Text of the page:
Is the Economic Recovery Running Out of Steam?

by Howard Wial | June 15, 2010

Nationwide, the economic recovery looks more fragile than it did just a few months ago. GDP is growing at a moderate pace but not nearly as rapidly as at the end of last year. Almost no private sector jobs were created in May. The unemployment rate dipped from 9.9 percent in April to 9.7 percent in May, but mostly because fewer people were looking for work. Nearly half the unemployed in May were out of work for more than six months. Housing markets weakened, and the expiration of the federal homebuyer tax credits at the end of April could mean further weakness later in the year.

As our latest MetroMonitor shows, things don’t look much better when you drill down from the national economy to America’s 100 largest metropolitan economies. All 100 of those economies saw their output grow in the first quarter of this year, but in 90 of them the pace of growth was slower than in the previous quarter. Only 32 of them had recovered their pre-recession output levels. Meanwhile, only 36 had any job growth in the first quarter and none had recovered its pre-recession employment level. House prices were down in all 100 metro areas from their levels in the first quarters of 2007 and 2009. Foreclosures were up during the first quarter in all but 16 of the nation’s large metro areas.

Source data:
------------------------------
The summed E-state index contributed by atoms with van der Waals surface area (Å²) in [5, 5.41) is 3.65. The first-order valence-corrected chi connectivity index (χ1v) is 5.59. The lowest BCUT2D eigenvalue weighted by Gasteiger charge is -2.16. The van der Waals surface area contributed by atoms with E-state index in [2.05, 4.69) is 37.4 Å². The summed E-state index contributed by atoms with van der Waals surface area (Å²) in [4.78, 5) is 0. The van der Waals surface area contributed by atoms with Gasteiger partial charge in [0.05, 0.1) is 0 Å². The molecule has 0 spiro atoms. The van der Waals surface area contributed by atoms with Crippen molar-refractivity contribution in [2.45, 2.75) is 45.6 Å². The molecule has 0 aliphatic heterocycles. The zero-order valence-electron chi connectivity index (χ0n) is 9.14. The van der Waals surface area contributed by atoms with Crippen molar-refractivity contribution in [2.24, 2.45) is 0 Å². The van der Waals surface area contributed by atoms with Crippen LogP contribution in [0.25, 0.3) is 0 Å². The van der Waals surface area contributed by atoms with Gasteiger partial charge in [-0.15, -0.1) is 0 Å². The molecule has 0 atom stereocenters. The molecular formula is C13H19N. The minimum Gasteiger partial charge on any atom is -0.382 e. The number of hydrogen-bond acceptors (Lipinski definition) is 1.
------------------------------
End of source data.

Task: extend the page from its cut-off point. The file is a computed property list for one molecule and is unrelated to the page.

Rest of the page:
In some unlikely places, though, there’s at least a small light at the end of the tunnel. The metro areas in California, Florida, Nevada, and Arizona that had the biggest house-price run-ups earlier in the decade--and that suffered the biggest housing market crashes more recently--have been among the places that the recession pummeled hardest. In the first quarter of this year, some of these metro areas showed flickers of recovery: 

One quarter’s worth of data doesn’t make a trend, so it’s impossible to say whether the light at the end of the tunnel in these metro areas portends a return to sunny economic skies or just a brief glimmer before the clouds return. Over the long term, my guess is that the housing-bubble metro areas whose phenomenal pre-recession growth was based on retirement and tourism will eventually return to rapid growth. But the pace of growth won’t be as torrid as it was before the recession. Once the economic recovery has sunk firmer roots nationwide, retirements and vacations will resume, though not at the pace of the last half century, and places like Las Vegas and Miami will benefit. Until then, these metro areas will have their economic ups and downs from quarter to quarter. Keep your eye on the data.

 

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